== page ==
There were many characters in the story of The Iliad and I’m not counting the Olympian gods! The bards in Homer’s time, before and since, had unique mnemonic tricks to remember these legends as well as music to provide cues during the telling. The tale contains over 15,600 lines and though not considered the longest epic it is still quite extraordinary feat of mental acuity. I, for one, cannot remember the first few lines let alone try to memorise the entire story.
Homer had been disparaged, and there a still sceptics, about the validity of his story; how could he narrate such a tale that happened 500 years before his time? I watched a documentary ‘The True Story of Troy’ Ancient Archives series about the Trojan War and proved these storytellers could recall long epic sagas. There was old footage around the 1900s taken by an American anthropologist who recorded an elderly Ukrainian bard singing about a war dating back over 500 years. In the late 1980s, Historian Michael Woods presented ‘In search of the Trojan War’ and met with Scottish professor who was recording old tales passed down through the generations from one bard to another. He was able to prove old oratory stories can be remembered over a long period of time.
This story emerged around the period of Ancient Greece’s Dark Age 1100-750 BC. Not long after the War, circa 1200 BC, and when the Mycenaean empire began to crumble. Agamemnon was murdered on his arrival back home; Menelaos was shipwrecked on the shores of Egypt; Odysseus took ten years to get back home; Akhilleus was killed at Troy; many of the major characters had some disastrous ending. It wasn’t long after mainland Greece was invaded by forces from the Near East and later by the Dorians, Indo-European peoples. This ended what was called the Heroic Age by Hesiod.
The Dark Ages lasted for 300 years and during this time, Linear B, Mycenaean writing was lost, and very little pottery, architecture, painting was created. The knowledge gained until the decline of the Mycenaean period was gone. Large centres such as Mykenai died as people moved and migrated to different parts of Greece and overseas to the west coast of Asia Minor (Turkey) and to southern Italy and Sicily.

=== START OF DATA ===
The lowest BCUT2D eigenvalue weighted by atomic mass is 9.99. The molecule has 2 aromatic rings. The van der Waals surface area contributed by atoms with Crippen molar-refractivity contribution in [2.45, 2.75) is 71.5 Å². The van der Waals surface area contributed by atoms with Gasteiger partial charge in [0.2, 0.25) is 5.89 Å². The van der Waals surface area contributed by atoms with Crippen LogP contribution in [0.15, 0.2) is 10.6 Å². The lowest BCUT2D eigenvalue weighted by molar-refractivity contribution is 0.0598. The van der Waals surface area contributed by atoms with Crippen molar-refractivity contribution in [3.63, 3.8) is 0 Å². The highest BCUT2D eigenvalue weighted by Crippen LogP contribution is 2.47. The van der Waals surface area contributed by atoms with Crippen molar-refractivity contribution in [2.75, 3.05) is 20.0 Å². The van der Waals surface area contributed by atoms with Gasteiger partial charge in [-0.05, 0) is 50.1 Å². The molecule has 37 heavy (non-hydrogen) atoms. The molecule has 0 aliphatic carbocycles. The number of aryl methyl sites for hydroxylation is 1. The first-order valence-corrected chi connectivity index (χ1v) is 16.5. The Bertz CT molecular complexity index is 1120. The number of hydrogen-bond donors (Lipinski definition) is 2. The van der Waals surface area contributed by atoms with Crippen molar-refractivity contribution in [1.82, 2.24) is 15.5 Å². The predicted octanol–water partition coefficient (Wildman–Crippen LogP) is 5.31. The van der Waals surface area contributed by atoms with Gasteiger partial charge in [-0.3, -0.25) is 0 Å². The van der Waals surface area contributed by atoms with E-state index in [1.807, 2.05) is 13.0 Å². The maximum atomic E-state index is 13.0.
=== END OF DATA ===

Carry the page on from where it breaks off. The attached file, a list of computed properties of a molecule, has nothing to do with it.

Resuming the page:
Homer was born during the Dark Ages, around 800BC, though sources cannot confirm the exact time as there was no record of his birth. According most sources he came from Asia Minor, one of the Greek settlements—Ionia, Smyrna or possibly the island of Chois. There isn’t a lot of information about Homer, hence speculation as to whether he did exist and whether he was the true author of the Iliad and Odyssey. One lingering myth was he was blind and can be attributed to a character in the Odyssey, a blind Phaeacian bard called Demodokos. In the story, the character was welcomed into the gathering and incited to give a performance. It’s suggested Homer interjected himself into the story to describe his life as a wandering minstrel.
‘The squire now came, leading their favourite bard, whom the Muse loved above all others, though she had mingled good and evil in her gifts, robbing him of his eyes but granting him the gift of sweet song.’ Lines 63-66
‘…the Muse set the bard to sing the famous deeds of heroes, that part of a lay well known by then throughout the world…’ lines 73-74
Homer, The Odyssey, book 8
As you would have guessed, I am a fan of Homer and his works and do believe his story. Of course, as a storyteller you garnish the truth with fiction otherwise it can be dry and tedious. Do you believe in Homer’s story and the fact Homer existed? Drop me a line and let me know what you think.
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As always, Luciana, this was a great post. I love the epics of Homer and believe there was a lot of validity in the tale.